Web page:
Linkworthy (New York Edition)

Big Tobacco sues Big Apple. Can New York City force stores to put gruesome anti-tobacco posters up?

Will the BP oil spill hit New York? A computer simulation shows how the oil sweeps up the east coast (fast!) after it passes around the Florida Keys. And if it ruins my beach vacation this summer, can I sue? 

New York City pays $10M to a man framed for murder. Will they make a movie about how it happened?

A New York judge gives tips on  how to write a brief. If you want to lose;

New York law blogger Niki Black is tired of spam from lawyers. And now she is naming names. Welcome to the club;

And super New York law blogger Scott Greenfield does something rare. He discusses himself. And a psycho cyber stalker;

Did curvaceous New York banker  Debrahlee Lorenzana get fired for being too sexy? Or do you think, as I do, that her lawsuit over it is merely a publicity ploy for a modeling career?

I thought I was pretty good when I proposed to my wife on New Year’s Eve on a boat in the Galapogos after a day snorkeling with sea lions. But this proposal in Madison Square Park puts all others to shame. Epic. Hey, marriage has plenty of legal angles to it;

Bat Masterson. Federal Marshal.  Southern District of New York. A New York Times story. Go ahead, click that link, you know you want to;

But that Bat Masterson article reminds of of another one — the time Masterson met future Supreme Court Justice Benjamin Cardozo in a courtroom showdown, with Cardozo as defense counsel when Masterson sued for libel after an article said he: 

“made his reputation by shooting drunken Mexicans and Indians in the back.”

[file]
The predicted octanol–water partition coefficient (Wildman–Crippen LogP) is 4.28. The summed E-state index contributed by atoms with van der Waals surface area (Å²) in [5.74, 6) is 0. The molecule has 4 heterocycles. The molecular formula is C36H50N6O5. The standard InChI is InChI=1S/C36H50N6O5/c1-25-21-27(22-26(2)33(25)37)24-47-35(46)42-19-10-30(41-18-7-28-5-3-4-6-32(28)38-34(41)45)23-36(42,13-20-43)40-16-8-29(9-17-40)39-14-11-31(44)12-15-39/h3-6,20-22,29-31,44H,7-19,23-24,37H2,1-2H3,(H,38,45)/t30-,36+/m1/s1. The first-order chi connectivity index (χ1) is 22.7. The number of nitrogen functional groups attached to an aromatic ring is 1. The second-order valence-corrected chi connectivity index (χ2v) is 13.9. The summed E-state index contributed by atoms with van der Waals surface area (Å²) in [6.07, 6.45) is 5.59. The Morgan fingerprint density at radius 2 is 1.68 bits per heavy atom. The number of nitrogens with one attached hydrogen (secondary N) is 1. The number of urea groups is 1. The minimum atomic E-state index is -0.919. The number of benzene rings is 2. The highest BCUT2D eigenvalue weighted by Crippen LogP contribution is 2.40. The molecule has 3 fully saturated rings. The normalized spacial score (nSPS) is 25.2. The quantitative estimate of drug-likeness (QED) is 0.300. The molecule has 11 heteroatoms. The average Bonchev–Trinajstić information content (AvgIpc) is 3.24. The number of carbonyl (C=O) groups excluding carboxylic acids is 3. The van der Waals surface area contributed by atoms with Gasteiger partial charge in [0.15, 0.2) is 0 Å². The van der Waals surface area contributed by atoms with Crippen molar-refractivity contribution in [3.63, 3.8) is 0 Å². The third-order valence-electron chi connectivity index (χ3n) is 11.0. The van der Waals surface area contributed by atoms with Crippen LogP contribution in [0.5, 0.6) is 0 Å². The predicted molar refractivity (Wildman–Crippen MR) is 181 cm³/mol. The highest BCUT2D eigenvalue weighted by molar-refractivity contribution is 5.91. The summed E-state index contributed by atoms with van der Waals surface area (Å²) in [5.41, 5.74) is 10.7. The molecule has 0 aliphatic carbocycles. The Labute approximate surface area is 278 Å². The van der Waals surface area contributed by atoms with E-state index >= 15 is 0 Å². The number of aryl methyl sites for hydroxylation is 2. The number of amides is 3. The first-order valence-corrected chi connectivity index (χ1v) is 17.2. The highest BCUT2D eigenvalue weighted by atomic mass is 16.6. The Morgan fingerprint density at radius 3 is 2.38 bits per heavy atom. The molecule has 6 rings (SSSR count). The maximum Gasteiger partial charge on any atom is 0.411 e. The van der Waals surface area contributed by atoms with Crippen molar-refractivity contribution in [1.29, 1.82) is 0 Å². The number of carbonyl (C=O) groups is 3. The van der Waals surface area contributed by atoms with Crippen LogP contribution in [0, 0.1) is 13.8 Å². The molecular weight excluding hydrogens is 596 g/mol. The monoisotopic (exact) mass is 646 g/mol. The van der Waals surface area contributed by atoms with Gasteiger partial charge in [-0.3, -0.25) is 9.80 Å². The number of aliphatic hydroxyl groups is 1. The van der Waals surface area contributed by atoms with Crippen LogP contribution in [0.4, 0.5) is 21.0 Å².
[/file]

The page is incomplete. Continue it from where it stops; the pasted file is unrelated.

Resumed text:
From the New York based Above the Law: Lawyers are taught to fight. But choking a prosector?

And a rare reversal of a mult-million dollar verdict in the Bronx. Based on the improper dismissal of a juror.


2 Responses Leave a comment

  • Carole McNall 2010.6.8 at 17:36 | Quote

    I’d love to see your thoughts on this question, which stems from a news report just now and one of your links above. Take the BP oil mess and the state’s rules on soliciting clients after a mass disaster. When do the time limits on the oil spill start — when the explosion happened? When the will is capped?

    Thanks for any thoughts you offer.

  • Eric Turkewitz 2010.6.9 at 14:00 | Quote

    Take the BP oil mess and the state’s rules on soliciting clients after a mass disaster. When do the time limits on the oil spill start — when the explosion happened? When the will is capped?

    Great question. In New York, the 30-day anti-solicitiation rule applies only to personal injury and wrongful death matters, so far as I can tell.

    If there was a similar rule in another jurisdiction that is more encompassing, I’d have to see the exact language.

    Another time frame for when the time starts to run might also be when the person is injured, which could be months afterward if the oil sweeps up the east coast and damages businesses.

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